Student Author Information

DEASHA MANNSFollow

Access Type

Open Access

Presentation Type

Poster Presentation

Department

Athletic Training

Abstract

Research has shown CPR quality degrades over time, but little research has been conducted exploring other factors that alter cardiopulmonary resuscitation (CPR) quality. The purpose of this study was to determine if CPR chest compression quality differs overtime when controlling for various factors. 18 CPR certified participants (age=27.88±7.13 years, height=172.51±11.36 cm, mass=77.85±23.12 kg, Body Mass Index (BMI)=26.7±4.71) volunteered. Prior to testing, participants completed multiple fitness tests; Queens College Step test (predicted VO2max), handgrip strength assessment (muscular strength), and maximum push-ups completed in 1 minute (muscular endurance). Participants completed CPR for 7 min on a stimulation manikin (Laerdal QCPR, Stavanger, Norway) that provided data on CPR skill (compression depth, compression release, compression rate) while wearing Polar heart rate monitors (Model H9, Polar, Bethpage, NY).

For compression depth, there was a significant difference across the 7 minutes of CPR being performed (F2.297,36.754=9.727, P=0.001, η2=0.38). Compression depth was also significant when muscular endurance was added as a covariate (F3.553,53.002=3.884, P=0.01, η20.206). All other covariates resulted in results that were insignificant (P>.05).

When analyzing compression release during CPR, there was no significant difference across the 7 minutes (F1.028,16.446=1.259, P=0.28, η2=0.073, 1-β=0.186). There was a difference in compression rate during CPR (F6,90=3.884, P=0.002, η2=0.206). All covariates resulted in results that were insignificant (P>.05). Chest compression depth and number of compressions differed across 7 minutes of CPR suggesting rescuer fatigue. However, differences were negated when some fitness test results were added as covariates.

Faculty Mentor(s)

Tom Bowman Sean Collins Emily Evans

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Predicting Cardiopulmonary Resuscitation Quality

Research has shown CPR quality degrades over time, but little research has been conducted exploring other factors that alter cardiopulmonary resuscitation (CPR) quality. The purpose of this study was to determine if CPR chest compression quality differs overtime when controlling for various factors. 18 CPR certified participants (age=27.88±7.13 years, height=172.51±11.36 cm, mass=77.85±23.12 kg, Body Mass Index (BMI)=26.7±4.71) volunteered. Prior to testing, participants completed multiple fitness tests; Queens College Step test (predicted VO2max), handgrip strength assessment (muscular strength), and maximum push-ups completed in 1 minute (muscular endurance). Participants completed CPR for 7 min on a stimulation manikin (Laerdal QCPR, Stavanger, Norway) that provided data on CPR skill (compression depth, compression release, compression rate) while wearing Polar heart rate monitors (Model H9, Polar, Bethpage, NY).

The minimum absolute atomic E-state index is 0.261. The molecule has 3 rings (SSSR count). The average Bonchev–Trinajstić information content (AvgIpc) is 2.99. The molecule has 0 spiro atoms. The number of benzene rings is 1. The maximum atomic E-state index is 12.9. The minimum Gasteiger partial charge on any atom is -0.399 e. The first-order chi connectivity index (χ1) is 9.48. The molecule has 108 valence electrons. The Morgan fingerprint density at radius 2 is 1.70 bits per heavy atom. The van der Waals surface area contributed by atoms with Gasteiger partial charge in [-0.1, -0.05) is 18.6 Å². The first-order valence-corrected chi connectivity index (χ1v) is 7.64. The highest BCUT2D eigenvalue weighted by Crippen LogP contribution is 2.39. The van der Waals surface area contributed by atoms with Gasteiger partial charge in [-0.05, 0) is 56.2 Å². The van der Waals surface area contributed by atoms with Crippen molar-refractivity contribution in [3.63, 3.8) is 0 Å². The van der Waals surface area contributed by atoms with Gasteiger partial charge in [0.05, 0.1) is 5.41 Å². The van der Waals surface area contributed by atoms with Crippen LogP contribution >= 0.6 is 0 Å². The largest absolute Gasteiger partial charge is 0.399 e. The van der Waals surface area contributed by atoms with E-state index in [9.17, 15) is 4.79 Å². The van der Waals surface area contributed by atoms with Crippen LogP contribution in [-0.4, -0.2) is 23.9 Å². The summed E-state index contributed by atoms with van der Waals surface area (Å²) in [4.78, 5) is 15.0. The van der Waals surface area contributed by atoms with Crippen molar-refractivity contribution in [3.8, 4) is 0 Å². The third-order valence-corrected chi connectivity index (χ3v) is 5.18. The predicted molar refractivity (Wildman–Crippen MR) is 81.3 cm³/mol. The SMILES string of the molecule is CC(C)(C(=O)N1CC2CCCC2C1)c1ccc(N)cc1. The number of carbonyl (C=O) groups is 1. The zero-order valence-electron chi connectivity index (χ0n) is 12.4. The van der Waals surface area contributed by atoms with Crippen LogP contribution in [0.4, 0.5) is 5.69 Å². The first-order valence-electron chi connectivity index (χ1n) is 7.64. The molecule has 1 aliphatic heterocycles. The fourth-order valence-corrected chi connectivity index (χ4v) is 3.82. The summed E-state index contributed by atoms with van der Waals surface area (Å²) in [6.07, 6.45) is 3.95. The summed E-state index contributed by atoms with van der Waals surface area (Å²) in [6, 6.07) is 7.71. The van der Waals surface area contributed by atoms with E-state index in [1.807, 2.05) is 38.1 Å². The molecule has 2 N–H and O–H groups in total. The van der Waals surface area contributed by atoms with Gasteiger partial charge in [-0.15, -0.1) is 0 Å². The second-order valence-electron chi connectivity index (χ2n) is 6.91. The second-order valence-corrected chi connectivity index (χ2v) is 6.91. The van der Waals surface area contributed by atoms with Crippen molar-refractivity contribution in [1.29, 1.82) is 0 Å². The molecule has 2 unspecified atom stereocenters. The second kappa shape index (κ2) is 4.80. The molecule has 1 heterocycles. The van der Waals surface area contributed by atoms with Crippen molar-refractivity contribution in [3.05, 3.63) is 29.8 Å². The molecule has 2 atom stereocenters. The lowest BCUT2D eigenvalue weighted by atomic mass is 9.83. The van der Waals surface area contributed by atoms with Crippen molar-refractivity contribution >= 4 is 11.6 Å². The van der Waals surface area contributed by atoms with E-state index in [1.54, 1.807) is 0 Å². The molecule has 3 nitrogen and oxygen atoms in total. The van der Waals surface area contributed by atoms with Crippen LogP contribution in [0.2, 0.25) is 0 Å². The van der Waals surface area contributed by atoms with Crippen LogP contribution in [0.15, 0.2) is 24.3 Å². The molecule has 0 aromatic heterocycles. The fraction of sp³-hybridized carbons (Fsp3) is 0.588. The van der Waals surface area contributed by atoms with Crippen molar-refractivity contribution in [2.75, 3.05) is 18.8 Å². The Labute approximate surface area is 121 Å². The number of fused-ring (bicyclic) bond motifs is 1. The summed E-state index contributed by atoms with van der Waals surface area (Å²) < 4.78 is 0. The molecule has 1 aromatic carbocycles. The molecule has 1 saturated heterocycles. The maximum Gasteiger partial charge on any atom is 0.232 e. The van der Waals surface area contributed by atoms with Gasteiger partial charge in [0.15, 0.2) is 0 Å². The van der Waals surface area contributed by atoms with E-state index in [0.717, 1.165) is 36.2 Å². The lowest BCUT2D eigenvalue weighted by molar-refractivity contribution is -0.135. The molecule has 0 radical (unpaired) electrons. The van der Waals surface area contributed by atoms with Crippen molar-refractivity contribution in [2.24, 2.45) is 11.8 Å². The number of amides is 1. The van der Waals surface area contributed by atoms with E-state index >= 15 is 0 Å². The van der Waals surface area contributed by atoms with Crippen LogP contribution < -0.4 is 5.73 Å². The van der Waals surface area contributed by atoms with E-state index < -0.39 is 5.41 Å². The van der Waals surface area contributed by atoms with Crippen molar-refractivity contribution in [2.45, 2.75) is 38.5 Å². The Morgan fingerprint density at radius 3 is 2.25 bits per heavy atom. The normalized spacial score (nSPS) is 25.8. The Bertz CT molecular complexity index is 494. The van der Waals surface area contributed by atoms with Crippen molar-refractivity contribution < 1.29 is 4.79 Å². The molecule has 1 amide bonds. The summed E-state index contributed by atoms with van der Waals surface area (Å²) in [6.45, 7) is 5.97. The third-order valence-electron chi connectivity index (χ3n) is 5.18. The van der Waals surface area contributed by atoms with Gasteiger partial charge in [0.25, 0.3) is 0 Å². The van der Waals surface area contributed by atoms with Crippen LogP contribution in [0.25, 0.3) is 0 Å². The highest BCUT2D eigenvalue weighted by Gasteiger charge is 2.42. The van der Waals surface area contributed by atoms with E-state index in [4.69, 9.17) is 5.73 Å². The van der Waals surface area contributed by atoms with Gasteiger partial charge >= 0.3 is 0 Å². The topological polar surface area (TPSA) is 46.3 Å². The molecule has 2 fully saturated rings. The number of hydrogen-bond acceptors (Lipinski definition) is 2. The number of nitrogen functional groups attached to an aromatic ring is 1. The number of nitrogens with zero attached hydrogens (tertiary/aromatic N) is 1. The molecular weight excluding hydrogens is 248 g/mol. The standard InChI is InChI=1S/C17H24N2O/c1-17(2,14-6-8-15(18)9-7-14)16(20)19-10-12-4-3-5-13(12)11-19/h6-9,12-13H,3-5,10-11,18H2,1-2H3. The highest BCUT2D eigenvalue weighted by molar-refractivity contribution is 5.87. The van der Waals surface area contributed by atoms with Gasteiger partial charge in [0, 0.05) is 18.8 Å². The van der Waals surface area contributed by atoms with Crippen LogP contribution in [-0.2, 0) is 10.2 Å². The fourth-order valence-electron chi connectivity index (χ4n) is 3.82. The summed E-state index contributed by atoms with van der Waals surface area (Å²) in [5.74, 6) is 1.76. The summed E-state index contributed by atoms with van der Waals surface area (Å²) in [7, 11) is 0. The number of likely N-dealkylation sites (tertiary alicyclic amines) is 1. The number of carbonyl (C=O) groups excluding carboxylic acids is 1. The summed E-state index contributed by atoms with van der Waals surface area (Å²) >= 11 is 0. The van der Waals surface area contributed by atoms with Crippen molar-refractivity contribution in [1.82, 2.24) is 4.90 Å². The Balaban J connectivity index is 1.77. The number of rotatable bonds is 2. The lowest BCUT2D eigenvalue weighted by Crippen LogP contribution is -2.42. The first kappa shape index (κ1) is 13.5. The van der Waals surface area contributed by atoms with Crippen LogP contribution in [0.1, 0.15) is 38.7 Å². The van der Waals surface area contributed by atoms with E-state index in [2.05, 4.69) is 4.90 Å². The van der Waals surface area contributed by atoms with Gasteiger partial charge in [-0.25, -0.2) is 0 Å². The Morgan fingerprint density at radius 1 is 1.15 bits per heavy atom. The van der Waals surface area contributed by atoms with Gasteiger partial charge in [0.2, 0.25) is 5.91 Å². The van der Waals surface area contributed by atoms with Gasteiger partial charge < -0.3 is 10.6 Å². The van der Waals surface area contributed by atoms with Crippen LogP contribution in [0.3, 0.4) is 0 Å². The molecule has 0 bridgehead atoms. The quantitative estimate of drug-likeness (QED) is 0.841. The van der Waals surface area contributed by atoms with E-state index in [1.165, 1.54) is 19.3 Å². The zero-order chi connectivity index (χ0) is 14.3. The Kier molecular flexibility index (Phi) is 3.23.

For compression depth, there was a significant difference across the 7 minutes of CPR being performed (F2.297,36.754=9.727, P=0.001, η2=0.38). Compression depth was also significant when muscular endurance was added as a covariate (F3.553,53.002=3.884, P=0.01, η20.206). All other covariates resulted in results that were insignificant (P>.05).

When analyzing compression release during CPR, there was no significant difference across the 7 minutes (F1.028,16.446=1.259, P=0.28, η2=0.073, 1-β=0.186). There was a difference in compression rate during CPR (F6,90=3.884, P=0.002, η2=0.206). All covariates resulted in results that were insignificant (P>.05). Chest compression depth and number of compressions differed across 7 minutes of CPR suggesting rescuer fatigue. However, differences were negated when some fitness test results were added as covariates.